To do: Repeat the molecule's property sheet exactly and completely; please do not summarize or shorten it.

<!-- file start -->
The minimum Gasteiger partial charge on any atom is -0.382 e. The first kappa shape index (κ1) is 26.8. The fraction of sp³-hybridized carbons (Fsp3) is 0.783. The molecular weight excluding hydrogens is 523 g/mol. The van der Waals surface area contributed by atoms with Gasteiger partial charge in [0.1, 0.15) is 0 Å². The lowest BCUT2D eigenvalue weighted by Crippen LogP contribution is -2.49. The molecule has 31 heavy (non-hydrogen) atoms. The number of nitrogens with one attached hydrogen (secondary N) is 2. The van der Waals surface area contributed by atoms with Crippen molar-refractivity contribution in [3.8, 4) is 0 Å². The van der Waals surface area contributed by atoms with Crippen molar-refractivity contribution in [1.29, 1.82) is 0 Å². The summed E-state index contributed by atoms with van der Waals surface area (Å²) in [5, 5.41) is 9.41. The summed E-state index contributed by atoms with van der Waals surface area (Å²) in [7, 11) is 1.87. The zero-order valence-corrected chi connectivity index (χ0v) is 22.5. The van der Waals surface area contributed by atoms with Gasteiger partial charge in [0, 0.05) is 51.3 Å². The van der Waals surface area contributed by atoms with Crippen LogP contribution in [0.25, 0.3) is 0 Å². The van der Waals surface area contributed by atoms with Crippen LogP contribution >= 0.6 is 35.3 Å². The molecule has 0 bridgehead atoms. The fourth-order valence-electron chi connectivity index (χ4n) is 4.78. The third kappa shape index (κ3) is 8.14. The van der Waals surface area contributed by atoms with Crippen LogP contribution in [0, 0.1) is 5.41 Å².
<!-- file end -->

The minimum Gasteiger partial charge on any atom is -0.382 e. The first kappa shape index (κ1) is 26.8. The fraction of sp³-hybridized carbons (Fsp3) is 0.783. The molecular weight excluding hydrogens is 523 g/mol. The van der Waals surface area contributed by atoms with Gasteiger partial charge in [0.1, 0.15) is 0 Å². The lowest BCUT2D eigenvalue weighted by Crippen LogP contribution is -2.49. The molecule has 31 heavy (non-hydrogen) atoms. The number of nitrogens with one attached hydrogen (secondary N) is 2. The van der Waals surface area contributed by atoms with Crippen molar-refractivity contribution in [3.8, 4) is 0 Å². The van der Waals surface area contributed by atoms with Crippen molar-refractivity contribution in [1.29, 1.82) is 0 Å². The summed E-state index contributed by atoms with van der Waals surface area (Å²) in [5, 5.41) is 9.41. The summed E-state index contributed by atoms with van der Waals surface area (Å²) in [7, 11) is 1.87. The zero-order valence-corrected chi connectivity index (χ0v) is 22.5. The van der Waals surface area contributed by atoms with Gasteiger partial charge in [0, 0.05) is 51.3 Å². The van der Waals surface area contributed by atoms with Crippen LogP contribution in [0.25, 0.3) is 0 Å². The van der Waals surface area contributed by atoms with Crippen LogP contribution >= 0.6 is 35.3 Å². The molecule has 0 bridgehead atoms. The fourth-order valence-electron chi connectivity index (χ4n) is 4.78. The third kappa shape index (κ3) is 8.14. The van der Waals surface area contributed by atoms with Crippen LogP contribution in [0, 0.1) is 5.41 Å².